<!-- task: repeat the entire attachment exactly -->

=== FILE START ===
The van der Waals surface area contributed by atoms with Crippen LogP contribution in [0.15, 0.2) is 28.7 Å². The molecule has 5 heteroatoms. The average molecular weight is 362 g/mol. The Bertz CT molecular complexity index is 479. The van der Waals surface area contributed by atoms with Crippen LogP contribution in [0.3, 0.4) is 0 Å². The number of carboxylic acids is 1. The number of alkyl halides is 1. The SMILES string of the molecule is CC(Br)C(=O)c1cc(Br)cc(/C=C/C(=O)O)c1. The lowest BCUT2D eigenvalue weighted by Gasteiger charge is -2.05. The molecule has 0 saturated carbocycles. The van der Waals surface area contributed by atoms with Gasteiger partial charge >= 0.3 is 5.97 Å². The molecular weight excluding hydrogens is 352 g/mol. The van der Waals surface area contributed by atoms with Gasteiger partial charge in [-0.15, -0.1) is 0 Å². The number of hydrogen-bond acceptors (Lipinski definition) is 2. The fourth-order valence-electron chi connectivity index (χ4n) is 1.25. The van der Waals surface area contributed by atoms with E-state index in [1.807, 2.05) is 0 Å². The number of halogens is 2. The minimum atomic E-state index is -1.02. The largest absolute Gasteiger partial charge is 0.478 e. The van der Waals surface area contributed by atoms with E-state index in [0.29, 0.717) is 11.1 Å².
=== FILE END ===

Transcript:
The van der Waals surface area contributed by atoms with Crippen LogP contribution in [0.15, 0.2) is 28.7 Å². The molecule has 5 heteroatoms. The average molecular weight is 362 g/mol. The Bertz CT molecular complexity index is 479. The van der Waals surface area contributed by atoms with Crippen LogP contribution in [0.3, 0.4) is 0 Å². The number of carboxylic acids is 1. The number of alkyl halides is 1. The SMILES string of the molecule is CC(Br)C(=O)c1cc(Br)cc(/C=C/C(=O)O)c1. The lowest BCUT2D eigenvalue weighted by Gasteiger charge is -2.05. The molecule has 0 saturated carbocycles. The van der Waals surface area contributed by atoms with Gasteiger partial charge >= 0.3 is 5.97 Å². The molecular weight excluding hydrogens is 352 g/mol. The van der Waals surface area contributed by atoms with Gasteiger partial charge in [-0.15, -0.1) is 0 Å². The number of hydrogen-bond acceptors (Lipinski definition) is 2. The fourth-order valence-electron chi connectivity index (χ4n) is 1.25. The van der Waals surface area contributed by atoms with E-state index in [1.807, 2.05) is 0 Å². The number of halogens is 2. The minimum atomic E-state index is -1.02. The largest absolute Gasteiger partial charge is 0.478 e. The van der Waals surface area contributed by atoms with E-state index in [0.29, 0.717) is 11.1 Å².